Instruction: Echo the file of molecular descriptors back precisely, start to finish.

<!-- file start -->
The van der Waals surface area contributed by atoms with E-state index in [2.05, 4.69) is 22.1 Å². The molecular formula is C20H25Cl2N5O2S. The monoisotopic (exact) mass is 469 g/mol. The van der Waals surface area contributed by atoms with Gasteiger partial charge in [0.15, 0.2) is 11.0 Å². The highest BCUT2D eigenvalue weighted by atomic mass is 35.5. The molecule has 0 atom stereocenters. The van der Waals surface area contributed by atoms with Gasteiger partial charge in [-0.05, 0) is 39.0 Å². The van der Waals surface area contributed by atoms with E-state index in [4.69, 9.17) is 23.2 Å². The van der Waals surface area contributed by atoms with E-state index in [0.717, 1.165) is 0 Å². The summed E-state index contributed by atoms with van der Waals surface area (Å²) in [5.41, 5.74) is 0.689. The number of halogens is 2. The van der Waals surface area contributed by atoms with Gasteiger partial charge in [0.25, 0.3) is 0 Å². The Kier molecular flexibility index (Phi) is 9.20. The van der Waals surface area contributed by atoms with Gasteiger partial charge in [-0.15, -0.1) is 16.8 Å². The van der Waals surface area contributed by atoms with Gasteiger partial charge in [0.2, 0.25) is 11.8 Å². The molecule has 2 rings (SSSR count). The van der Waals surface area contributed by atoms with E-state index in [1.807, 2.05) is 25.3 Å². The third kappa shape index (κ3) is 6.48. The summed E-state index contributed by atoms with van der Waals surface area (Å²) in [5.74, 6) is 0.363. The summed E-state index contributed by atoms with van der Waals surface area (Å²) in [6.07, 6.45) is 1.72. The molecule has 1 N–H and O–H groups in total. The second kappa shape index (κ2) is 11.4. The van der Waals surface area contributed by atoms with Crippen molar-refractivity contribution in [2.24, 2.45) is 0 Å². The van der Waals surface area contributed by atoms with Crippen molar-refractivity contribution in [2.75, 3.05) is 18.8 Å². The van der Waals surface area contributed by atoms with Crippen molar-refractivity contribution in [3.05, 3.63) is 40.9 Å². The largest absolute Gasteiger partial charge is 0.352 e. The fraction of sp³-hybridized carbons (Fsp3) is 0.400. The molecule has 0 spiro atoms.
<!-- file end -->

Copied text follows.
The van der Waals surface area contributed by atoms with E-state index in [2.05, 4.69) is 22.1 Å². The molecular formula is C20H25Cl2N5O2S. The monoisotopic (exact) mass is 469 g/mol. The van der Waals surface area contributed by atoms with Gasteiger partial charge in [0.15, 0.2) is 11.0 Å². The highest BCUT2D eigenvalue weighted by atomic mass is 35.5. The molecule has 0 atom stereocenters. The van der Waals surface area contributed by atoms with Gasteiger partial charge in [-0.05, 0) is 39.0 Å². The van der Waals surface area contributed by atoms with E-state index in [4.69, 9.17) is 23.2 Å². The van der Waals surface area contributed by atoms with E-state index in [0.717, 1.165) is 0 Å². The summed E-state index contributed by atoms with van der Waals surface area (Å²) in [5.41, 5.74) is 0.689. The number of halogens is 2. The van der Waals surface area contributed by atoms with Gasteiger partial charge in [0.25, 0.3) is 0 Å². The Kier molecular flexibility index (Phi) is 9.20. The van der Waals surface area contributed by atoms with Gasteiger partial charge in [-0.15, -0.1) is 16.8 Å². The van der Waals surface area contributed by atoms with Gasteiger partial charge in [0.2, 0.25) is 11.8 Å². The molecule has 2 rings (SSSR count). The van der Waals surface area contributed by atoms with E-state index in [1.807, 2.05) is 25.3 Å². The third kappa shape index (κ3) is 6.48. The summed E-state index contributed by atoms with van der Waals surface area (Å²) in [5.74, 6) is 0.363. The summed E-state index contributed by atoms with van der Waals surface area (Å²) in [6.07, 6.45) is 1.72. The molecule has 1 N–H and O–H groups in total. The second kappa shape index (κ2) is 11.4. The van der Waals surface area contributed by atoms with Crippen molar-refractivity contribution in [2.24, 2.45) is 0 Å². The van der Waals surface area contributed by atoms with Crippen molar-refractivity contribution in [2.75, 3.05) is 18.8 Å². The van der Waals surface area contributed by atoms with Crippen molar-refractivity contribution in [3.05, 3.63) is 40.9 Å². The largest absolute Gasteiger partial charge is 0.352 e. The fraction of sp³-hybridized carbons (Fsp3) is 0.400. The molecule has 0 spiro atoms.